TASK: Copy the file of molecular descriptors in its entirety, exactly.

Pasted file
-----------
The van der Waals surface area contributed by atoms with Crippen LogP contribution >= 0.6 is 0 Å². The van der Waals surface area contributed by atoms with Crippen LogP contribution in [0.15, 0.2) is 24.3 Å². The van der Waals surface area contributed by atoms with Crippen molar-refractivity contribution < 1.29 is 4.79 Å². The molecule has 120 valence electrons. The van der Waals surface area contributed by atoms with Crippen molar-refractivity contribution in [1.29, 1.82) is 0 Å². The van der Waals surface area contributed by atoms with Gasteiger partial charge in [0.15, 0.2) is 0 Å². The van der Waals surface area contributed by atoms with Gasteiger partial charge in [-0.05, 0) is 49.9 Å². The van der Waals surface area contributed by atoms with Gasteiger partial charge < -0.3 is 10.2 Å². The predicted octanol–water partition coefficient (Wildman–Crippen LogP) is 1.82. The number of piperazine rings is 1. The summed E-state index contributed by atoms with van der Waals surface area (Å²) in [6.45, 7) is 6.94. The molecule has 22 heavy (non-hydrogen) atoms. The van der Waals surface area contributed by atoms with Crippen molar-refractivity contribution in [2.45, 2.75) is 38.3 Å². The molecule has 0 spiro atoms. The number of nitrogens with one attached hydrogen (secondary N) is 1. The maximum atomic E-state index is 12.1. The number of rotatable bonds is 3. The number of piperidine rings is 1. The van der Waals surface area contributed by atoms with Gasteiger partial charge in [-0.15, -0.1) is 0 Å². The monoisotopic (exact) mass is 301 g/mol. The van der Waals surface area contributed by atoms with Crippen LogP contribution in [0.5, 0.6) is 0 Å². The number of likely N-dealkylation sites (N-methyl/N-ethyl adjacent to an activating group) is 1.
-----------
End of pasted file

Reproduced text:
The van der Waals surface area contributed by atoms with Crippen LogP contribution >= 0.6 is 0 Å². The van der Waals surface area contributed by atoms with Crippen LogP contribution in [0.15, 0.2) is 24.3 Å². The van der Waals surface area contributed by atoms with Crippen molar-refractivity contribution < 1.29 is 4.79 Å². The molecule has 120 valence electrons. The van der Waals surface area contributed by atoms with Crippen molar-refractivity contribution in [1.29, 1.82) is 0 Å². The van der Waals surface area contributed by atoms with Gasteiger partial charge in [0.15, 0.2) is 0 Å². The van der Waals surface area contributed by atoms with Gasteiger partial charge in [-0.05, 0) is 49.9 Å². The van der Waals surface area contributed by atoms with Gasteiger partial charge < -0.3 is 10.2 Å². The predicted octanol–water partition coefficient (Wildman–Crippen LogP) is 1.82. The number of piperazine rings is 1. The summed E-state index contributed by atoms with van der Waals surface area (Å²) in [6.45, 7) is 6.94. The molecule has 22 heavy (non-hydrogen) atoms. The van der Waals surface area contributed by atoms with Crippen molar-refractivity contribution in [2.45, 2.75) is 38.3 Å². The molecule has 0 spiro atoms. The number of nitrogens with one attached hydrogen (secondary N) is 1. The maximum atomic E-state index is 12.1. The number of rotatable bonds is 3. The number of piperidine rings is 1. The van der Waals surface area contributed by atoms with Gasteiger partial charge in [-0.15, -0.1) is 0 Å². The monoisotopic (exact) mass is 301 g/mol. The van der Waals surface area contributed by atoms with Crippen LogP contribution in [0.5, 0.6) is 0 Å². The number of likely N-dealkylation sites (N-methyl/N-ethyl adjacent to an activating group) is 1.